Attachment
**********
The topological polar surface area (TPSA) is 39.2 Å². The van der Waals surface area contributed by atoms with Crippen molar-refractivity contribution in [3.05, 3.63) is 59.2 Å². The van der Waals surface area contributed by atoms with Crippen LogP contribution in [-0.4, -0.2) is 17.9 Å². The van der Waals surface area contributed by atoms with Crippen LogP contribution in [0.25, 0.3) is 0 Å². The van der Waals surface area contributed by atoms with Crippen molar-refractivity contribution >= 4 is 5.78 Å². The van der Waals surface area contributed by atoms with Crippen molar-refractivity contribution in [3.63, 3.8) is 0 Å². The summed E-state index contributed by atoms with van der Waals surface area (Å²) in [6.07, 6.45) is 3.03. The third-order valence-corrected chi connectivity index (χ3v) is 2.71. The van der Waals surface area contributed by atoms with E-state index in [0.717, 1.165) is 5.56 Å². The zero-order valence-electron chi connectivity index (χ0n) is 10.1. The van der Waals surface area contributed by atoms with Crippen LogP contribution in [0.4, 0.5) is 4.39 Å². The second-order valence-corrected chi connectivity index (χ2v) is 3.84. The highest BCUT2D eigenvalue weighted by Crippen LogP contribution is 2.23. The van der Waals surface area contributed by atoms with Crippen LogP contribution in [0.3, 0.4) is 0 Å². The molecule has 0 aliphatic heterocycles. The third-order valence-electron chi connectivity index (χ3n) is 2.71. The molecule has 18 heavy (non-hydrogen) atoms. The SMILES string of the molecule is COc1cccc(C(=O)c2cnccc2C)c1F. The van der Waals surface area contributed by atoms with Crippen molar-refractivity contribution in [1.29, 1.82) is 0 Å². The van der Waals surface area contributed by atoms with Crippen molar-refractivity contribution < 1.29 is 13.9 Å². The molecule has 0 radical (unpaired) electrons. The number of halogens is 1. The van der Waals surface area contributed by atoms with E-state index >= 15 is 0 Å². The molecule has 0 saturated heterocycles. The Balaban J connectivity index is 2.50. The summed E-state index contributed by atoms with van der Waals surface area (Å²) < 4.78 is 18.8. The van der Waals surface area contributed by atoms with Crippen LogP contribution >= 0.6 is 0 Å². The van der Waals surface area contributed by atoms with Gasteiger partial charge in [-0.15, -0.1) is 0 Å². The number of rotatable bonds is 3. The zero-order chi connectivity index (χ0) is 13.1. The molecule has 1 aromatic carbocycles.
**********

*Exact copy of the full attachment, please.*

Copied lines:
The topological polar surface area (TPSA) is 39.2 Å². The van der Waals surface area contributed by atoms with Crippen molar-refractivity contribution in [3.05, 3.63) is 59.2 Å². The van der Waals surface area contributed by atoms with Crippen LogP contribution in [-0.4, -0.2) is 17.9 Å². The van der Waals surface area contributed by atoms with Crippen LogP contribution in [0.25, 0.3) is 0 Å². The van der Waals surface area contributed by atoms with Crippen molar-refractivity contribution >= 4 is 5.78 Å². The van der Waals surface area contributed by atoms with Crippen molar-refractivity contribution in [3.63, 3.8) is 0 Å². The summed E-state index contributed by atoms with van der Waals surface area (Å²) in [6.07, 6.45) is 3.03. The third-order valence-corrected chi connectivity index (χ3v) is 2.71. The van der Waals surface area contributed by atoms with E-state index in [0.717, 1.165) is 5.56 Å². The zero-order valence-electron chi connectivity index (χ0n) is 10.1. The van der Waals surface area contributed by atoms with Crippen LogP contribution in [0.4, 0.5) is 4.39 Å². The second-order valence-corrected chi connectivity index (χ2v) is 3.84. The highest BCUT2D eigenvalue weighted by Crippen LogP contribution is 2.23. The van der Waals surface area contributed by atoms with Crippen LogP contribution in [0.3, 0.4) is 0 Å². The molecule has 0 aliphatic heterocycles. The third-order valence-electron chi connectivity index (χ3n) is 2.71. The molecule has 18 heavy (non-hydrogen) atoms. The SMILES string of the molecule is COc1cccc(C(=O)c2cnccc2C)c1F. The van der Waals surface area contributed by atoms with Crippen molar-refractivity contribution in [1.29, 1.82) is 0 Å². The van der Waals surface area contributed by atoms with Crippen molar-refractivity contribution < 1.29 is 13.9 Å². The molecule has 0 radical (unpaired) electrons. The number of halogens is 1. The van der Waals surface area contributed by atoms with E-state index >= 15 is 0 Å². The molecule has 0 saturated heterocycles. The Balaban J connectivity index is 2.50. The summed E-state index contributed by atoms with van der Waals surface area (Å²) < 4.78 is 18.8. The van der Waals surface area contributed by atoms with Crippen LogP contribution >= 0.6 is 0 Å². The van der Waals surface area contributed by atoms with Gasteiger partial charge in [-0.15, -0.1) is 0 Å². The number of rotatable bonds is 3. The zero-order chi connectivity index (χ0) is 13.1. The molecule has 1 aromatic carbocycles.